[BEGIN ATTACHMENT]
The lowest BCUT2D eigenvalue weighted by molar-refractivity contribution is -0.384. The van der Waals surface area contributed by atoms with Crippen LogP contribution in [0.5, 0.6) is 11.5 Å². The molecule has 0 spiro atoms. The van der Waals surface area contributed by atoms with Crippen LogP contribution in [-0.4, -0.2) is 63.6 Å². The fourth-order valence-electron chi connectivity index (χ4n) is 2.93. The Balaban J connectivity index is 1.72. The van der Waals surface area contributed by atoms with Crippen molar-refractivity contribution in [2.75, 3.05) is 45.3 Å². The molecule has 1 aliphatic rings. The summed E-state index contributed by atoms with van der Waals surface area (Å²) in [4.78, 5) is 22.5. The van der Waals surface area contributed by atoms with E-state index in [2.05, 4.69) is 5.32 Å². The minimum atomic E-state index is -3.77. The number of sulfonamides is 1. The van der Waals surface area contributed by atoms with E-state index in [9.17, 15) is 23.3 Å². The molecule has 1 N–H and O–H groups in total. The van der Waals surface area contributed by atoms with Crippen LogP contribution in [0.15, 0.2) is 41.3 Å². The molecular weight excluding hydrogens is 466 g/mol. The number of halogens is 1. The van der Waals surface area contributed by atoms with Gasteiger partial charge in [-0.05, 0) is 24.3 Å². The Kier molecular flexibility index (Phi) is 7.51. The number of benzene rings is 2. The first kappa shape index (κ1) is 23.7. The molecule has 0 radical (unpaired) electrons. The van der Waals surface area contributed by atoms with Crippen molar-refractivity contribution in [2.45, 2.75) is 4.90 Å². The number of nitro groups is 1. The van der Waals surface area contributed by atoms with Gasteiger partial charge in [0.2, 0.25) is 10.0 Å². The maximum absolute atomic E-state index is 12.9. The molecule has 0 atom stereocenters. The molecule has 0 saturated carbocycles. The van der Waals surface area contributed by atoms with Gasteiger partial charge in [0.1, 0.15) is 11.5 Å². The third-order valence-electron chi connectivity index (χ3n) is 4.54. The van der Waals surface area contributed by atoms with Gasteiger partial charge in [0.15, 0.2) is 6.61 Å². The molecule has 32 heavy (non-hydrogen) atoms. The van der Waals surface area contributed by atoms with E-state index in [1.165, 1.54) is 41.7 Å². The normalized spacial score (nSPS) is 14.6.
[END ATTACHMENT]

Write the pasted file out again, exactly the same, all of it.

The lowest BCUT2D eigenvalue weighted by molar-refractivity contribution is -0.384. The van der Waals surface area contributed by atoms with Crippen LogP contribution in [0.5, 0.6) is 11.5 Å². The molecule has 0 spiro atoms. The van der Waals surface area contributed by atoms with Crippen LogP contribution in [-0.4, -0.2) is 63.6 Å². The fourth-order valence-electron chi connectivity index (χ4n) is 2.93. The Balaban J connectivity index is 1.72. The van der Waals surface area contributed by atoms with Crippen molar-refractivity contribution in [2.75, 3.05) is 45.3 Å². The molecule has 1 aliphatic rings. The summed E-state index contributed by atoms with van der Waals surface area (Å²) in [4.78, 5) is 22.5. The van der Waals surface area contributed by atoms with E-state index in [2.05, 4.69) is 5.32 Å². The minimum atomic E-state index is -3.77. The number of sulfonamides is 1. The van der Waals surface area contributed by atoms with E-state index in [9.17, 15) is 23.3 Å². The molecule has 1 N–H and O–H groups in total. The van der Waals surface area contributed by atoms with Crippen LogP contribution in [0.15, 0.2) is 41.3 Å². The molecular weight excluding hydrogens is 466 g/mol. The number of halogens is 1. The van der Waals surface area contributed by atoms with Gasteiger partial charge in [-0.05, 0) is 24.3 Å². The Kier molecular flexibility index (Phi) is 7.51. The number of benzene rings is 2. The first kappa shape index (κ1) is 23.7. The molecule has 0 radical (unpaired) electrons. The van der Waals surface area contributed by atoms with Crippen molar-refractivity contribution in [2.45, 2.75) is 4.90 Å². The number of nitro groups is 1. The van der Waals surface area contributed by atoms with Gasteiger partial charge in [0.2, 0.25) is 10.0 Å². The maximum absolute atomic E-state index is 12.9. The molecule has 0 atom stereocenters. The molecule has 0 saturated carbocycles. The van der Waals surface area contributed by atoms with Gasteiger partial charge in [0.1, 0.15) is 11.5 Å². The third-order valence-electron chi connectivity index (χ3n) is 4.54. The van der Waals surface area contributed by atoms with Gasteiger partial charge in [0.15, 0.2) is 6.61 Å². The molecule has 32 heavy (non-hydrogen) atoms. The van der Waals surface area contributed by atoms with E-state index in [1.165, 1.54) is 41.7 Å². The normalized spacial score (nSPS) is 14.6.